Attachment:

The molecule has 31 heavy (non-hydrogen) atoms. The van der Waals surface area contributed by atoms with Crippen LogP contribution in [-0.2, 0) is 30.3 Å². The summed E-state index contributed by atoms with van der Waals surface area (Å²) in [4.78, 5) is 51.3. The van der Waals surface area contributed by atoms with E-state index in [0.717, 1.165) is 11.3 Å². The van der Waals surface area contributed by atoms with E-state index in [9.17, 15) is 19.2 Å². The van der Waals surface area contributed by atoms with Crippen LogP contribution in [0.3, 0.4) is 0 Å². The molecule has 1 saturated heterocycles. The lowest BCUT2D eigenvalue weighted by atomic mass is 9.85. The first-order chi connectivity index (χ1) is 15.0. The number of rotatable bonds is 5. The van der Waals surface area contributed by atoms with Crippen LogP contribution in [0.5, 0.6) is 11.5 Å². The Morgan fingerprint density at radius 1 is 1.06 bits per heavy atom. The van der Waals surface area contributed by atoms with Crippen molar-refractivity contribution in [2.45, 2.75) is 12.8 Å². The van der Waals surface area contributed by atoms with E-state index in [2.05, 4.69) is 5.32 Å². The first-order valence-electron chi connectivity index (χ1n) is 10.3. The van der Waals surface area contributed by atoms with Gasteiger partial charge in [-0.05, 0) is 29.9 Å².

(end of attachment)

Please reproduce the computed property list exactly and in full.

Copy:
The molecule has 31 heavy (non-hydrogen) atoms. The van der Waals surface area contributed by atoms with Crippen LogP contribution in [-0.2, 0) is 30.3 Å². The summed E-state index contributed by atoms with van der Waals surface area (Å²) in [4.78, 5) is 51.3. The van der Waals surface area contributed by atoms with E-state index in [0.717, 1.165) is 11.3 Å². The van der Waals surface area contributed by atoms with E-state index in [9.17, 15) is 19.2 Å². The van der Waals surface area contributed by atoms with Crippen LogP contribution in [0.3, 0.4) is 0 Å². The molecule has 1 saturated heterocycles. The lowest BCUT2D eigenvalue weighted by atomic mass is 9.85. The first-order chi connectivity index (χ1) is 15.0. The number of rotatable bonds is 5. The van der Waals surface area contributed by atoms with Crippen LogP contribution in [0.5, 0.6) is 11.5 Å². The Morgan fingerprint density at radius 1 is 1.06 bits per heavy atom. The van der Waals surface area contributed by atoms with Crippen molar-refractivity contribution in [2.45, 2.75) is 12.8 Å². The van der Waals surface area contributed by atoms with E-state index in [2.05, 4.69) is 5.32 Å². The first-order valence-electron chi connectivity index (χ1n) is 10.3. The van der Waals surface area contributed by atoms with Gasteiger partial charge in [-0.05, 0) is 29.9 Å².